The fact that Scott and Brenda didn't even know Rod or Linda Phelps, Tommy McCuan, Larry McCuan, Betty Palko, or Larry Walker didn't deter the arresting officers from telling Brenda that there had been a six month investigation and that she was guilty and that they knew she was involved in a molestation ring. Officials were also unaware where Scott even worked or what his work hours were, that the children had been happy and uncomplaining, good students, active in sports and friends with a deputy sheriff's son. The facts that no rope burns were ever found on the children nor marks on the softwood railing where the children were supposedly tied and beaten and that the sheetrock ceiling didn't have any hook sufficient to suspend the children as was alleged were never allowed to be discussed.

Betty Palko, the social worker who would not revoke Debbie McCuan's daycare license, and her boyfriend, Larry Walker, who worked at the railroad with Alvin, were able to get their case separated from the McCuans and into a different venue in Ventura County. It was within three days after their attorney was able to get Mary Ann Barbour's medical records into the trial that the Kern County District Attorney's office dropped their case. Mary Ann's medical records were returned to the hospitals and her file was sealed. These records were not allowed to be entered into the trial of the McCuans and Kniffens.

It was after an attorney for the defense was able to talk to Becky and Dawn, that the girls admitted that they only said those things about Alvin's brother, Tommy, because they were told to say them by Mary Ann. After this, the court would not allow any defense attorney to talk to the children and would not allow Mary Ann's medical records to be used.

Authorities were unable to find such physical evidence as dirty pictures, hooks in the ceilings in the places described by the girls, movies of any kind, snuff films, or movie cameras even after an eight hour search of the Kniffen home. Also no physical trauma was found on the children except the previous mentioned incident in regard to Becky, who previously mentioned only her grandfather Phelps as a alleged molester.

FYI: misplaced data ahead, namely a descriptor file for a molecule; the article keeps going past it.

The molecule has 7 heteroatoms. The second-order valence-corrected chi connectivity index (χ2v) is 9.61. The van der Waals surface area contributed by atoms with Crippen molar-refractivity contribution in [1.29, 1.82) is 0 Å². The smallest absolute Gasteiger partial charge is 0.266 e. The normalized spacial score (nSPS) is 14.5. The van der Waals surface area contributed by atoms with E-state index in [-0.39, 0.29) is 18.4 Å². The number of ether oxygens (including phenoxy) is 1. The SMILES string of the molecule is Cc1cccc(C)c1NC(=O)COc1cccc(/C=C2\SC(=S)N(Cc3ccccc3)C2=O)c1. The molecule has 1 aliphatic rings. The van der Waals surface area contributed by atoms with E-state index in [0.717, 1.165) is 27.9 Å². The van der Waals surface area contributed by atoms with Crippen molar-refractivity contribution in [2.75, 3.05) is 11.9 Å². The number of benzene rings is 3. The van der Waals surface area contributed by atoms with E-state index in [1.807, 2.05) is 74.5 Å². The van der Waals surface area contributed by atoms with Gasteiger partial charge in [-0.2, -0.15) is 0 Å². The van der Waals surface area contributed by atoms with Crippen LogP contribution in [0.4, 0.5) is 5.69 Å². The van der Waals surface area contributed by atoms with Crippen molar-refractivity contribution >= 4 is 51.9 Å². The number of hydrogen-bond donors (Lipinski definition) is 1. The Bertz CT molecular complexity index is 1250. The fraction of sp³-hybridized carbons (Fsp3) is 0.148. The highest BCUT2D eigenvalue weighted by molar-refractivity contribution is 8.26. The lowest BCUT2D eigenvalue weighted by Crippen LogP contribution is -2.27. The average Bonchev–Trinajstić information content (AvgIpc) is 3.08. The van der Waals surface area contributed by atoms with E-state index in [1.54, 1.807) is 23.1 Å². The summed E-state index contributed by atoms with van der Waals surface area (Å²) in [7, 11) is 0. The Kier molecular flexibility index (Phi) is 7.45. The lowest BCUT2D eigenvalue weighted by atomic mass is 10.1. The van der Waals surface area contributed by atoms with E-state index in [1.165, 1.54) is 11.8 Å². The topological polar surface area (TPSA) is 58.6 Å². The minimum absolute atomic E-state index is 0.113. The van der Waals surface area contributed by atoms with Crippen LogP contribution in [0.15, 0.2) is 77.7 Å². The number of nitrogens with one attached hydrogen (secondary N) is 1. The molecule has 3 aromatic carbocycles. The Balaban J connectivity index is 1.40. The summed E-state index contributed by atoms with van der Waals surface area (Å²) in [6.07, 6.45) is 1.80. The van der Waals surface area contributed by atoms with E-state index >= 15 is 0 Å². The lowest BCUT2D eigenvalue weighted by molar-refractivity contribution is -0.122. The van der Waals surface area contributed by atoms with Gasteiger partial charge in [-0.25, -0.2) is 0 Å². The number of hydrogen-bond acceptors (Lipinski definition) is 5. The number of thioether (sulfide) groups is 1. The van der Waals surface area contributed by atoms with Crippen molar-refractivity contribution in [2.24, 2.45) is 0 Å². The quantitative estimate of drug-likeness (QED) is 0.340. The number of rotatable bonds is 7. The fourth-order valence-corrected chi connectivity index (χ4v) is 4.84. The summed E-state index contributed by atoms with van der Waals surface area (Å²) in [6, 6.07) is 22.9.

The Kniffen boys were taken to Shalimar Children's Center for questioning. Authorities questioned the children together and then separately. Kern County authorities such as Carol Darling, Velda Murrillo, and Sgt. Fredenburg questioned the Kniffen children repeatedly, suggestively, and coercively. The children were told the truth was already known and they were wrong unless they confirmed the guilt of their parents. When questioned separately, each boy was falsely told his sibling had said they both had been abused a sex ring that included their parents. Authorities suggested the children could go home to their parents if they testified according to the wishes of the prosecutors.

The defendants were railroaded based on the premise that children don't lie about sexual abuse unless they state no abuse occurred! The reports written by Carol Darling and Sgt. Fredenburg never included how the boys repeatedly denied anything had happened. The reports did not include how Brian missed his mommy, or how he volunteered that he trusted his Grandma and Grandpa Kniffen and would like to live with them "for a while" if he couldn't live with his parents. But most importantly, these reports didn't say anywhere that Brian said, "I don't know the dirty pictures. My Mom and Dad didn't do it!"

In essence, the prosecution representatives had to resort to coercive and suggestive interrogation procedures. As Drs. Stephen Ceci, Richard Ofshe, and other psychiatric research experts have demonstrated, children can by suggestive questioning be induced to make false statements.